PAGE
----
You big dummy!

January 18, 2017

If you grew up or were already grown up in the seventies, no doubt you enjoyed such television shows as Happy Days, All in the Family, M*A*S*H and The Brady Bunch. This magical decade gave America so much in the way of music, television, and politics and let's not forget – fashion. Another favorite television sitcom that ran for six years on NBC each Friday night was, Sanford and Son. The show featured Redd Foxx, who played Fred G. Sanford, a sarcastic and streetwise junk dealer who was perpetually on the hunt for a 'get rich quick' scheme – antagonized by his son Lamont, played by Demond Wilson. Sanford and Son, in 2007, was listed by Time magazine as one of the "100 Best TV Shows of All Time".

Those familiar with the show would often hear Fred insult his son Lamont with the popular rant, "You big dummy", or at the time of distress would pantomime a heart attack, calling out to his dearly departed wife, Elizabeth with, "This is the big one…I'm comin' to join you honey!" – two signature sound bites sure to surface in every episode. Other leading characters included LaWanda Page as Esther Anderson (Fred's sister-in-law), Whitman Mayo as Grady Wilson (Fred's good-natured best friend) and Nathaniel Taylor as Rollo Larson (Lamont's best friend).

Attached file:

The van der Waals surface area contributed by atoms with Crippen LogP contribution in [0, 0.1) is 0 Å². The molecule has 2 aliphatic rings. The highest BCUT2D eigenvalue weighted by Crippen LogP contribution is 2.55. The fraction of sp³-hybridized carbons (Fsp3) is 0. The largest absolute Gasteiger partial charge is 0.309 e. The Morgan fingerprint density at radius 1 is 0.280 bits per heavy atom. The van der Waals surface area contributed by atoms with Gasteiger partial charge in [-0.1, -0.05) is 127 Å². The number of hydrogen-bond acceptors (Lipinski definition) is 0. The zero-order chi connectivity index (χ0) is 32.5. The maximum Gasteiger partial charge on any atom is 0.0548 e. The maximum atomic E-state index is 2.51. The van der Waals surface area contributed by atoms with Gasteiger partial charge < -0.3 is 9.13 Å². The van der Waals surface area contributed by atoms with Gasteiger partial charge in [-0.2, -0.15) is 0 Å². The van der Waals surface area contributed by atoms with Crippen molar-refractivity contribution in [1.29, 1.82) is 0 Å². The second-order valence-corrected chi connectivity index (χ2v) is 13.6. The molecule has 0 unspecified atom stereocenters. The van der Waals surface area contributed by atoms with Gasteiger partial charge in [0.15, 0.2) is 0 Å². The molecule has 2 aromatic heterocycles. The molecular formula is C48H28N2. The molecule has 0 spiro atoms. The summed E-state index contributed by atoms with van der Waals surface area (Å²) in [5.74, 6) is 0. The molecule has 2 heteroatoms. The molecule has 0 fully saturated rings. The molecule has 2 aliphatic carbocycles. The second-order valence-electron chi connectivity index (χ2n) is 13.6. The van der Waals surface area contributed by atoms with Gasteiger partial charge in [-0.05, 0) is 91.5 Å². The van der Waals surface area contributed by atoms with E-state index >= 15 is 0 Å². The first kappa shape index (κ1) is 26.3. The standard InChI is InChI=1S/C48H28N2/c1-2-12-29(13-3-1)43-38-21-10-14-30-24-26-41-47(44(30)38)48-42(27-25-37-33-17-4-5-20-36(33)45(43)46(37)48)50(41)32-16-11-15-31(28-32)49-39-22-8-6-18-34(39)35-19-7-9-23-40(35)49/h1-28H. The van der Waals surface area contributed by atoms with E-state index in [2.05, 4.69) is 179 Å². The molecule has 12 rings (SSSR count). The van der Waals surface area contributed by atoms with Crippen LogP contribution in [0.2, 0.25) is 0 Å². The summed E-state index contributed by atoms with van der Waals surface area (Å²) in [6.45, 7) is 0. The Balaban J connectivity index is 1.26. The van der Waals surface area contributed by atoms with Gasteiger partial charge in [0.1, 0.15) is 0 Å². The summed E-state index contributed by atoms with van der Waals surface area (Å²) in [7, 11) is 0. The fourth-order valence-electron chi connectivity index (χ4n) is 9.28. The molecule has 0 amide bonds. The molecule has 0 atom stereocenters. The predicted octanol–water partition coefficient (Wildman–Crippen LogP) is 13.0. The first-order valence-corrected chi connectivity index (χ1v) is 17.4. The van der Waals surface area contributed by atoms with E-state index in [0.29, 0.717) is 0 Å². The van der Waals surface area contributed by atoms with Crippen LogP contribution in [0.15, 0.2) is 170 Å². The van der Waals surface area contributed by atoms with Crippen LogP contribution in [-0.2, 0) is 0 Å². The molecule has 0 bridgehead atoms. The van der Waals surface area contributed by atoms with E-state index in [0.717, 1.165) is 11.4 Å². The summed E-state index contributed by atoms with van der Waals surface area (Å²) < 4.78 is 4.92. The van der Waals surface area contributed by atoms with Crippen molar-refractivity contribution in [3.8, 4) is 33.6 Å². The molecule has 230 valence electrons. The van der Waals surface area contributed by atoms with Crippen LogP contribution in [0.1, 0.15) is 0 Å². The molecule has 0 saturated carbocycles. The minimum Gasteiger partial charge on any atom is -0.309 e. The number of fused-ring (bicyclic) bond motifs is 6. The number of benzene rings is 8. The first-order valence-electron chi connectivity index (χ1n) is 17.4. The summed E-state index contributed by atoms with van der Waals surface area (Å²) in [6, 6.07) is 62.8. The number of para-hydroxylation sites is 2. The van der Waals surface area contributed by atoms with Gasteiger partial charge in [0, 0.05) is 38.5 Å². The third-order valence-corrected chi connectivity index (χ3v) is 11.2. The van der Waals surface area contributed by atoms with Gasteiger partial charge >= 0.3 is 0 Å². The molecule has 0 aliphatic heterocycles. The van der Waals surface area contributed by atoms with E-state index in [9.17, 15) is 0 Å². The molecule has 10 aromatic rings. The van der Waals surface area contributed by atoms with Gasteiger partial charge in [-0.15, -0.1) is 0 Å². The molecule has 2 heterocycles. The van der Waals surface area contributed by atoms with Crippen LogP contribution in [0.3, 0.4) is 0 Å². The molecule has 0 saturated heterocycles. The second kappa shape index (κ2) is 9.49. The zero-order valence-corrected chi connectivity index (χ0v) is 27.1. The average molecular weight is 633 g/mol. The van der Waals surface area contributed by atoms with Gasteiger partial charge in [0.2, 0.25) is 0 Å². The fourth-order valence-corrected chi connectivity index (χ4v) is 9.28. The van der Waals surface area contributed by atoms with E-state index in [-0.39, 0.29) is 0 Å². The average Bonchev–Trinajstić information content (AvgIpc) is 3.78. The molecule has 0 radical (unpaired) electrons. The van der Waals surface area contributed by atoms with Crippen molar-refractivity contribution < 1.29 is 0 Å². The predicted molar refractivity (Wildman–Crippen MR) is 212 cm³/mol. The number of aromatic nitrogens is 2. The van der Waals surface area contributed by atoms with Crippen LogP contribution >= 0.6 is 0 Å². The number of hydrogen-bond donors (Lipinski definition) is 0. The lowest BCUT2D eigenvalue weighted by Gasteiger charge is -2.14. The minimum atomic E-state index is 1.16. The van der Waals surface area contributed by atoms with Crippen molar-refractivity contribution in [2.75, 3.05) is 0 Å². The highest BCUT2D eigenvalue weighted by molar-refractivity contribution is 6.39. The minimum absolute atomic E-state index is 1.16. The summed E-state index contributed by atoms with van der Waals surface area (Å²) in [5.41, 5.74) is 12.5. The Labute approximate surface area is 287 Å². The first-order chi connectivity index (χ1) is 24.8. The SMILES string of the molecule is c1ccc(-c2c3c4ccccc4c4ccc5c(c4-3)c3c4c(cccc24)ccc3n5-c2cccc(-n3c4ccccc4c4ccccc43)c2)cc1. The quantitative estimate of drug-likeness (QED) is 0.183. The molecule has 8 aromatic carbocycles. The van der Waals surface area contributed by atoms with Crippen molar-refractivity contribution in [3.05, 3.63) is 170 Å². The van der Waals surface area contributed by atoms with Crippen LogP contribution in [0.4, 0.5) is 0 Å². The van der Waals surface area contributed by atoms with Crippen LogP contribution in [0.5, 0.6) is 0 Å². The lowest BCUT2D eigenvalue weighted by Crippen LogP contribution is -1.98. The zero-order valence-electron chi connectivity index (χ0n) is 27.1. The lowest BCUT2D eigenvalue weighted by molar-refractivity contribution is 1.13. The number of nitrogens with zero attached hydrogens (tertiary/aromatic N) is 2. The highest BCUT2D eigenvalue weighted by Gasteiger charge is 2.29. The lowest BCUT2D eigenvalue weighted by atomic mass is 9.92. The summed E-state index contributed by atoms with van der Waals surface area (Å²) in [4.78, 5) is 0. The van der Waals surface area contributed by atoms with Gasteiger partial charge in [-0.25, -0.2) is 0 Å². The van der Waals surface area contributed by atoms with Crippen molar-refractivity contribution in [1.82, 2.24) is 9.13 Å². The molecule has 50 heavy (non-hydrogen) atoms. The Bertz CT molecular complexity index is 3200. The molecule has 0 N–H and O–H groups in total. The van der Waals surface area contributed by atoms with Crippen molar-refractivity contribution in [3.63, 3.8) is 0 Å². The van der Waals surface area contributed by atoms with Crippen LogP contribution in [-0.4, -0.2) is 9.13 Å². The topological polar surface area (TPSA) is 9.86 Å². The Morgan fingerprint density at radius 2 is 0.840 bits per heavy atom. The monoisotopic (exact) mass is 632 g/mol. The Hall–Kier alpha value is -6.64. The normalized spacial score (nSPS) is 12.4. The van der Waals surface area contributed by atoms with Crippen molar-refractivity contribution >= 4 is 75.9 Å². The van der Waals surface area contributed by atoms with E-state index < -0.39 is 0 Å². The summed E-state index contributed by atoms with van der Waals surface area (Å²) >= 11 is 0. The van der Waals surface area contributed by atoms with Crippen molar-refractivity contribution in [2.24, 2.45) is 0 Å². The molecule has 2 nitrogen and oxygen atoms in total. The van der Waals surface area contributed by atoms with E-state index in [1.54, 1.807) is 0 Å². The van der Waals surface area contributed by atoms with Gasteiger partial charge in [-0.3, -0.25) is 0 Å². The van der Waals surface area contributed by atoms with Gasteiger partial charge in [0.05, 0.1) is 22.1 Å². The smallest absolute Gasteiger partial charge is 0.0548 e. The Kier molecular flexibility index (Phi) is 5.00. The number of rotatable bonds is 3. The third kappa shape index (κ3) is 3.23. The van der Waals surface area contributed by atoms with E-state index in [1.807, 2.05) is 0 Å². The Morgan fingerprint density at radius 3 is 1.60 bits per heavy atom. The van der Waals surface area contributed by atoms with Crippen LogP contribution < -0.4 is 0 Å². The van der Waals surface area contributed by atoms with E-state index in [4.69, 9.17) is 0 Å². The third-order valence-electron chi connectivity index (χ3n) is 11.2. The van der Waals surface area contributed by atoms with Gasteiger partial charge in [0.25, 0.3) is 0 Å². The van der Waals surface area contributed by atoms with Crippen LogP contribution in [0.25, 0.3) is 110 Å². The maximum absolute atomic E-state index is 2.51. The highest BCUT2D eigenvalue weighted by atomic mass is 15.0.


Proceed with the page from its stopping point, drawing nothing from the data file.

Adapted from the BBC program, Steptoe and Son, the show was NBC's response to All in the Family, also produced by Norman Lear, starring Carroll O'Connor as the bigoted, white, loudmouth Archie Bunker. It was a time that these equally racially-charged programs were striking a chord with American audiences. However, Sanford and Son was a bit different in that lacked the same dramatic elements that All in the Family carried, though still helped redefine the genre of black situational comedy.

Fun Facts

  • The show's popular theme song "The Streetbeater" was composed by Quincy Jones
  • The show's ranking peaked at #2 in 1974, with a 29.6 audience share
  • Sanford and Son was produced by Norman Lear
  • Lamont's heavily stereotyped friend, Ah Chew, played by Noriyuki "Pat" Morita was busy playing other recurring roles in M*A*S*H, Happy Days and later waxed-on his legacy as Mr. Miyagi in 1985 hit, The Karate Kid
  • Featured celebrities on the show included Frank Sinatra, Lena Horne and George Foreman
  • Redd Foxx earned $19,000 per episode
  • The show was cancelled in 1977

The show remains in syndication today and whether you were a kid who went garbage picking or perhaps enjoy the more socially-accepted hobby of flea markets and estate sales – there's a little bit of Fred G. Sanford and his son in all of us.a